Choosing Books

There’s absolutely nowhere else on the planet that my heart swings and sings so much than a bookshop. However, since 2007, my first Kindle e-reader, I leave bookshops mostly empty handed. 

There’s something to be said about volumes of novels laid out in front of you, taking up space and represented in colour. I never know quite where to start when I get in the shop, but find myself gravitating to the book charts. This gives me an idea of what others are reading (and buying). It’s an opportunity to see if I fit into community and it’s popular culture.

I then look at new releases, this section is increasingly familiar as I am fortunate to read a handful of books pre-release and I secretly hope the ones I have loved do well. Next I browse the crime thriller and horror sections, I always fervently hope I will find hidden gems here. 

The literary fiction section has me writing down the most titles I need to read. At this point a fierce debate rages in my head between knowing I could get the book cheaper online or free from my local library and buying the well packaged end products of some very serious marketing.

Before I leave the shop I find myself scanning the miscellaneous products for the ever increasingly rare item, the bookmark. The bookmark seems to have disappeared from the shelves of bookshops and when I do make the effort to ask a sales assistant if they have any, I’m met by the negative and embarrassed quizzical expression, as if the concept of marking where you are in a book is a foreign, if not, taboo practice altogether. 

Finally, I leave before I succumb to buying things that take up space and have little functional purpose. 

19 thoughts on “Choosing Books

    • Like most useful bits and bobs, I keep losing bookmarks. I have two now that I’m keeping an eye on. It’s a challenge to find bookmarks for gifts, unless you pay a small fortune and have some printed up.

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  1. I used to leave bookshops with bags of books but, like you, l now buy my books online, mostly as audiobooks or ebooks. I miss the experience of handling the books and walking around the shop with an armful of them.

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  2. I can’t resist stopping in any bookstore I pass. I enjoy reading on my Kindle but seldom do because the physical books always catch my eye first and I wind up starting on one of those. I love the features of my Kindle though – the font sizes, dictionary, highlighting and note taking feature, the light for reading in the dark. It’s a great little device.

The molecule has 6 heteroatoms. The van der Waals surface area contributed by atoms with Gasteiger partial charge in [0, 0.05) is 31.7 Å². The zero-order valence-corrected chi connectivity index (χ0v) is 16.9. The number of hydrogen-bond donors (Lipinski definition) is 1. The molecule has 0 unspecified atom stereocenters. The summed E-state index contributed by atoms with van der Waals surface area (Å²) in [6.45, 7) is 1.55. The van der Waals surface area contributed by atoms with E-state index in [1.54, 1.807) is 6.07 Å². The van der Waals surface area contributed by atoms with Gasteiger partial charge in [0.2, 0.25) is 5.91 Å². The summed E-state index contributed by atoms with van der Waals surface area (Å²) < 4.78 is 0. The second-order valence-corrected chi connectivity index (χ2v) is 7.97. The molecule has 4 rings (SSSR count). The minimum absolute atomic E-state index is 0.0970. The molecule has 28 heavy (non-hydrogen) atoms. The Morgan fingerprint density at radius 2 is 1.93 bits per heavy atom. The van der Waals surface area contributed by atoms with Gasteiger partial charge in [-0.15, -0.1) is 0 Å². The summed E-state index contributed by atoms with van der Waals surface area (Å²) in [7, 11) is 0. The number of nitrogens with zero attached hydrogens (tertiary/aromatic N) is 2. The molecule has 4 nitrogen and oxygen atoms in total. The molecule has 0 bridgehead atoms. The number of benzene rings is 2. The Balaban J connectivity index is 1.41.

I seldom buy books from bookstores unless I have a coupon or the book is on sale. I use other sources to purchase my books. I just finished listening to a book (in one day) by one of my favorite true-crime writers, Ann Rule. Once upon a time all I read was true crime. Have you ever read, or do you like true-crime books?

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  3. I always enjoyed browsing in bookstores. Now, it is solely an online experience. I select books by looking at ratings and reviews at Literary Hub, themed lists at Medium, annual best books at Paste Magazine and what I discover by chance in articles. It is like I lost a skill though. I did not need reviews when I shopped at a bookstore. I had a knack for always finding books that I enjoyed and still are on my book shelf like The Power Broker or The Mists of Avalon. Now, while I still find books that are worth reading, I find some duds too.

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  4. I love a bookstore above all else as well and don’t even have a kindle even though I have two books on there! Happy to send you a bookmarker for “Oil and Water” if you tell me where to send it.😊

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  5. Bookshops have got to be one of the best things ever! I agree wholeheartedly. It’s sad that they seem to be fading away in our culture (with Amazon and such) but I do enjoy the convenience of buying online!

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